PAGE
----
At this point, the children hunt for afikomen (the hidden matzo). Tradition dictates that the winner gets candy or small toy as a prize. For Christians, this afikomen is symbolic of Jesus, who’s body was broken and hidden in a tomb, coming back from death to life.

We now fill the cups with the third glass of wine, and say a blessing over it. Again 3 is important to Christians, because it represents the trinity. It also represents the 3 days Jesus was dead and buried before He rose again.

At last the fourth cup is poured. This is traditionally known as the “Lamb’s Cup.” It represents Jesus, the spotless lamb of Passover. Notice, the lamb shank was present on the Seder plate, but it was never eaten. Don’t forget to set an extra cup of wine for prophet Elijah (Elijah will precede the Messiah before He brings in the Kingdom).

Now, the youngest child opens the door to check for Elijah.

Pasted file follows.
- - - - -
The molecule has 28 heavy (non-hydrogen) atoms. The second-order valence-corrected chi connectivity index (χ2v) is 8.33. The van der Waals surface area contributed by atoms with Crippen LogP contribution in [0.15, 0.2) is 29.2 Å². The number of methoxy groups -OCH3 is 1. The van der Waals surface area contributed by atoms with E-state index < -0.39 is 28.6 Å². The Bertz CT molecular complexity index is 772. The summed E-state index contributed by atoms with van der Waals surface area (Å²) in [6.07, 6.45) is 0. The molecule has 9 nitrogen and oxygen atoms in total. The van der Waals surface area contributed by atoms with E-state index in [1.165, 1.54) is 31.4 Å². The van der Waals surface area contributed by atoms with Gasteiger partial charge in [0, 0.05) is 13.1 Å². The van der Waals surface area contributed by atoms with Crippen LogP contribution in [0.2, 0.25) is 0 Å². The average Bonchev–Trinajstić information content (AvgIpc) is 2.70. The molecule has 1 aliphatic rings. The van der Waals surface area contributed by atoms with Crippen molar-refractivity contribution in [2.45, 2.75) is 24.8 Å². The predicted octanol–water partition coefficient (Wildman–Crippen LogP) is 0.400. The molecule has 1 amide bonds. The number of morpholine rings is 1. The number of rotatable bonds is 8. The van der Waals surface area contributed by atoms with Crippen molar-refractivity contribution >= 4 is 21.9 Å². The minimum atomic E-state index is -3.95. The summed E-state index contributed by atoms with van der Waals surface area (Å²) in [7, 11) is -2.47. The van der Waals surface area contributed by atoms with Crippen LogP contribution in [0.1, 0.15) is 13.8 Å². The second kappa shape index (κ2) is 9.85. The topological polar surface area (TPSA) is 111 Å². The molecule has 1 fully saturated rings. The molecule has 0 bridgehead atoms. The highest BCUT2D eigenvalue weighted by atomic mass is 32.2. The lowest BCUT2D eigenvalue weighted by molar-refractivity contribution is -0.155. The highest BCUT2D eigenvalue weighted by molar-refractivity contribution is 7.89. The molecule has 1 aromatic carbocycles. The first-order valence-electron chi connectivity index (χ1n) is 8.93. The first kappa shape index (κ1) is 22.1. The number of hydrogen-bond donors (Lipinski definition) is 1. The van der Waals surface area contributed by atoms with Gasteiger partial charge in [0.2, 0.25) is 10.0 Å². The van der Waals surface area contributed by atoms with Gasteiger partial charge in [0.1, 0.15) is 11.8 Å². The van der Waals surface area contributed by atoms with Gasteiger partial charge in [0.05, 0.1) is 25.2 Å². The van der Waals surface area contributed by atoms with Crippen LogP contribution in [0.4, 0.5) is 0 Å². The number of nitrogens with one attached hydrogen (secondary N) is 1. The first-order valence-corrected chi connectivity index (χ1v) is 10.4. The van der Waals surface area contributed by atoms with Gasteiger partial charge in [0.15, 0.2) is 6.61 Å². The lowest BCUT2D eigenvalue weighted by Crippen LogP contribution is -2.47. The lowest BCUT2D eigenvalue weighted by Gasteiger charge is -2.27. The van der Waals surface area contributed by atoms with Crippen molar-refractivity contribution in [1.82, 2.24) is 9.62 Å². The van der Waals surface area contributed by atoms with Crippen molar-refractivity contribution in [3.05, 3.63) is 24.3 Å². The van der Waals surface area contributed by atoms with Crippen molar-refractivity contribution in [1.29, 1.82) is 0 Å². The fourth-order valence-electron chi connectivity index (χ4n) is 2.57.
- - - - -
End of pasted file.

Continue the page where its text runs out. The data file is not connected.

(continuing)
Next comes a time of singing and rejoicing.

Finally, we drink the last cup of wine and eat a piece of the “resurrected” afikomen. “And He took bread, gave thanks and broke it, and gave it to them, saying, ‘This is My body given for you; do this in remembrance of me.’ In the same way, after the supper He took the cup, saying, ‘This cup is the new covenant in My blood, which is poured out for you’” (Luke 22:19-20).

Nothing may be eaten or drunk for rest of night after this takes place.

Thus ends the Passover Seder. I hope you have enjoyed this look into this Jewish feast with such symbolism and promise for both the Jewish person and the believer. If you have any questions, here are some more references for you:

Zola Levitt’s booklets and DVDs on the Passover
YouTube videos containing Zola Levitt on the Passover
Jews for Jesus on the Passover Seder

This is not from a Christian perspective, but it gives a quick look into the Seder feast.

Chag Sameach!! Which means to wish one a happy and kosher holiday.

(Video credit: How Cast)